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Termite damage to maize grown in agroforestry systems, traditional fallows and monoculture on nitrogen-limited soils in eastern Zambia

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Abstract:

Abstract

1 Termites cause significant damage to maize and other crops in southern Africa. Several studies were conducted with the objective of determining the difference in termite damage to maize in various land use systems between monoculture maize, maize grown using traditional fallows and improved fallows.

2 In an experiment conducted at four sites on noncoppicing fallows, maize planted after Tephrosia candida 02971 fallows had lower termite damage compared with fully fertilized monoculture maize. However, the termite suppression was not low enough to warrant rotation of noncoppicing fallows for termite management..

3 In four experiments comparing termite damage to maize grown in monoculture and in coppicing fallows, fully fertilized monoculture maize had a higher percentage of lodged plants compared with maize grown in pure Leucaena leucocephala, Gliricidia sepium and Acacia anguistissima fallows or in a mixture of A. anguistissima + Sesbania sesban or Tephrosia vogelii + S. sesban.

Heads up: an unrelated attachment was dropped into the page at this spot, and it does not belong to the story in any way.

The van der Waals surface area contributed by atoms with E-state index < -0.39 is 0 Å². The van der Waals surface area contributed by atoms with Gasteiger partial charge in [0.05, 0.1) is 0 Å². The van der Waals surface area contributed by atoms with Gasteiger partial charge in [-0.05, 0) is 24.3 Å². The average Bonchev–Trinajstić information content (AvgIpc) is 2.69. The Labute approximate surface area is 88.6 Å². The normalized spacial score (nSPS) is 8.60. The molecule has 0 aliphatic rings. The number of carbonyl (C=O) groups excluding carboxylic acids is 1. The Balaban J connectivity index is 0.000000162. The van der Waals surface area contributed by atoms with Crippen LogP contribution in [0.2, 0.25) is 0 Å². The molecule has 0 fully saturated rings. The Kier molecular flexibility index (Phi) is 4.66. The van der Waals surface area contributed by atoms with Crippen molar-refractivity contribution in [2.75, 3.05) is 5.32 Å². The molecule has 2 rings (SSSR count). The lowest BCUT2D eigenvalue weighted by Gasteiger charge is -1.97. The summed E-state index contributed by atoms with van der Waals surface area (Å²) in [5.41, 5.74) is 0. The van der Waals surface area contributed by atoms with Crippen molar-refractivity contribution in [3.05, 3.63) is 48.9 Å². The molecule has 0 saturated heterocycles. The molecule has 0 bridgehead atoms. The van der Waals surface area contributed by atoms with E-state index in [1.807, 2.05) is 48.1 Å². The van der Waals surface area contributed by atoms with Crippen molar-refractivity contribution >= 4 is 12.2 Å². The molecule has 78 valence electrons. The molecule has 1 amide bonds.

4 More than 50–75% of the variance in maize yield was explained by preseason inorganic nitrogen and termite damage. However, termite damage to maize was not influenced by inorganic nitrogen, which represents nitrogen readily available to maize. The decomposition rate of biomass (related to lignin + polyphenol to nitrogen ratio) and water retention under fallows also appeared to influence termite damage.

5 It is concluded that maize grown in L. leucocephala, G. sepium, A. anguistissima and S. sesban fallows suffers less termite damage and produces maize yields comparable with conventionally tilled and fully fertilized monoculture maize.

Keywords: Improved fallows; organic matter quality; termites

Document Type: Research Article

DOI: http://dx.doi.org/10.1111/j.1461-9555.2005.00242.x

Affiliations: 1: SDC-ICRAF Regional Office, Mount Pleasant, PO Box MP 163, Harare, Zimbabwe and 2: Department of Biological Sciences, University of Zambia, PO Box 3237, Lusaka, Zambia

Publication date: February 1, 2005

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